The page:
Pulling The Flap Back On Wall Tents - Tiny House Blog

Pulling The Flap Back On Wall Tents

Follow me here. I was thinking about some of the old Christmas specials that were made in the 1960’s. That led me to a mental picture of an abominable snowman and an igloo from the 1964 stop-animation of Rudolph the Red-Nosed Reindeer. Now I honestly don’t know if the snowman had an igloo or not but that got me thinking about real-world igloos and where they exist and then somehow – don’t ask me how – I was transplanted to the thought of a high-walled tent in the Adirondacks. So that got me thinking about platform tents and what I have always called Adirondack tents. They always caught my eye in the Cabela’s camping catalog. Remember? They were heavy duty canvas tents that had a wood burning stove with a chimney and big door flaps, etc. All of that to say I have read dozens of articles and stories now on the history of tents.

Perhaps it should first be established that yes, tents are portable structures by nature. In fact, they are the ultimate in mobile housing. The oldest known tent, found in Moldova (an Eastern European country) was built using mammoth bones as structure framing and what anthropologists think to be mammoth hide and game fur over the frame. It is said the tent can be dated back to 40,000 B.C. and was likely used by Neanderthals crossing the Bearing Strait. As with all nomadic people, the tents were created in order to adapt to the lifestyle and environments of the people they protected.

A liberal variation of the earliest tent

Just before the birth of Christ it was documented in the Bible that people of ancient times used tents for nomadic dwellings of all sorts: agriculture, military, pastoral, etc. Isaiah 54:2 reads, “Enlarge the place of your tent, stretch your tent curtains wide, do not hold back; lengthen your cords, strengthen your stakes.” At some point just before the birth of Christ near Asiatic Turkey, yurts and roundhouse tents took precedence over the more familiar A-frame style. In fact, Greek historian Herodotus (484-425 B.C.) recorded the first written description of a yurt. According to Herodotus, the tents were used as dwellings by the Scythians, a nomadic group who occupied the Caucasus region located at the border of Europe and Asia. A traditional yurt is best described as a portable, round tent covered with skins or felt and used as a dwelling by nomadic people groups in Asia. What is interesting about this transition to yurts is that while they were made almost entirely of expanding wooden circular frames covered by felt from the wool of sheeps, no trees existed in the area of Asia they were originally most popular in. That serves to reason then that either another people group used yurts first and had developed a different sort of skeleton system or the Turks bartered with other people groups to obtain the timber framing.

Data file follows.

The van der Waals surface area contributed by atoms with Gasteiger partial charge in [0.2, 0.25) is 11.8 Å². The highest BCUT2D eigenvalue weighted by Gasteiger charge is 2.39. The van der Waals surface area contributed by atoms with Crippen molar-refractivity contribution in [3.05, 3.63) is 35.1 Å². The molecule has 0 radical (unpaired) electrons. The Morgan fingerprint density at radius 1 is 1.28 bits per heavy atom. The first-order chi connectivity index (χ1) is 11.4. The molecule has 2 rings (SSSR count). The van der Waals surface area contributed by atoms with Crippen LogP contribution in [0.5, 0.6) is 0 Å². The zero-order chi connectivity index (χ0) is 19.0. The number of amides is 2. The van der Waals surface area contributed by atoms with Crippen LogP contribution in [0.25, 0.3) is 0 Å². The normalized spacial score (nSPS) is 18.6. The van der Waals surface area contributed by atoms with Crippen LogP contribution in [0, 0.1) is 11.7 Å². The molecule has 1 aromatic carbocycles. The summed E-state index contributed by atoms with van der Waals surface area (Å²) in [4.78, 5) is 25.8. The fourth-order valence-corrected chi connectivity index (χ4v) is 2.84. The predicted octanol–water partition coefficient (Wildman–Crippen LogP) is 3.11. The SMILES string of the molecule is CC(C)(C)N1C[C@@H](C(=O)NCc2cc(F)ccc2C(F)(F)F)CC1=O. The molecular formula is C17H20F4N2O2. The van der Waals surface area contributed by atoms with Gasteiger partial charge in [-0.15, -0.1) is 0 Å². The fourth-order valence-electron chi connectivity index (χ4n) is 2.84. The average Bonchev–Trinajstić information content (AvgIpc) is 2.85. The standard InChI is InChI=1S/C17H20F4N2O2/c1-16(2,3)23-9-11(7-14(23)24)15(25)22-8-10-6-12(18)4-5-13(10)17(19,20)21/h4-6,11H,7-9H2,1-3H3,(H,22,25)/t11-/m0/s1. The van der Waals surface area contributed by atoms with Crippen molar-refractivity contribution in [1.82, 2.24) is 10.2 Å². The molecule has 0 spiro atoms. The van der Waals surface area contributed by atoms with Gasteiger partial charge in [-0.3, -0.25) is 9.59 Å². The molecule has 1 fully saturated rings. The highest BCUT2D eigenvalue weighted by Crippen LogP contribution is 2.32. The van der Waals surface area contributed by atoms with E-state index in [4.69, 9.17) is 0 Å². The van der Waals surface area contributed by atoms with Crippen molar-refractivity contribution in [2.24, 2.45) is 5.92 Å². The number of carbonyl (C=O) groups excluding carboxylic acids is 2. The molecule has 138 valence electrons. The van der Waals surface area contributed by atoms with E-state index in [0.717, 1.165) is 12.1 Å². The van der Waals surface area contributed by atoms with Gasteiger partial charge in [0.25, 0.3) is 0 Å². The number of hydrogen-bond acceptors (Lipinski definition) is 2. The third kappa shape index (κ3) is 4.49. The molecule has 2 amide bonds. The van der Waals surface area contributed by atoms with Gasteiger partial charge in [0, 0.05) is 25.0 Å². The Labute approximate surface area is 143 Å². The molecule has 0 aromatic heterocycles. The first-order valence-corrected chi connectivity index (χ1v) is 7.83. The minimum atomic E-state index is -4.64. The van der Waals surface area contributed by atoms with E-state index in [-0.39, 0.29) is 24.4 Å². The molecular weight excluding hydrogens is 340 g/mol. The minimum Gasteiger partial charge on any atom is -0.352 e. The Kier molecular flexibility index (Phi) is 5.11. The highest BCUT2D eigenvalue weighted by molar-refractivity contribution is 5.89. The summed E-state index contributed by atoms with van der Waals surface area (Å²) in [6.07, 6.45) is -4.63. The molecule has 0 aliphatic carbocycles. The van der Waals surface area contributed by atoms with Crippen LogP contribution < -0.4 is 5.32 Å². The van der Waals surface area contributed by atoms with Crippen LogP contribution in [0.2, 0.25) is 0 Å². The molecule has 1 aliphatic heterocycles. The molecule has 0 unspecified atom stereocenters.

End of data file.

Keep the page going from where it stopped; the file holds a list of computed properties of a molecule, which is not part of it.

After Christ was born Romans employed the use of A-frame style tents to house military units when deployed to battle. Constructed of calf skin and held up by tight lashes or ropes, the tents were easy to assemble and break down. They can most easily be compared to more modern bush canopies.

It is in the early 19th century though that tents took on the look I mentioned at the start of this post. The U.S. Military can be credited with the high wall tent using them first as battlefield hospitals. According to WWI records, two large wall tents (14 sq.ft.) would be combined to create a medical ward. This design became popular as military veterans saw them as ideal portable lodging. Constructed of wooden framework and skinned with heavy-duty canvas, the high wall tents served a myriad of purposes, albeit more recreational in nature. Also called an outfitter tent, a safari tent, or even a sheepherder tent, the wall tent has four straight vertical walls that provide more headroom than traditional pyramid-shaped tents. They can accommodate several people and their supplies and are perfect for four-season recreation. Of course, they are able to accommodate a wood stove. (see how we have gone full circle now?)

As time has marched on, tents have changed. They have become smaller, lighter, and easier to pack. They are now nylon or some other synthetic material and are rarely designed for more than a 4-person family. But they have a rich history and one that is still available if you just pull back the flaps and have a deeper look.


By Andrew M. Odom for the [Tiny House Blog]

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Free Range Me - December 6, 2017 Reply

What brand tent is the one at the top of your article? Thanks.

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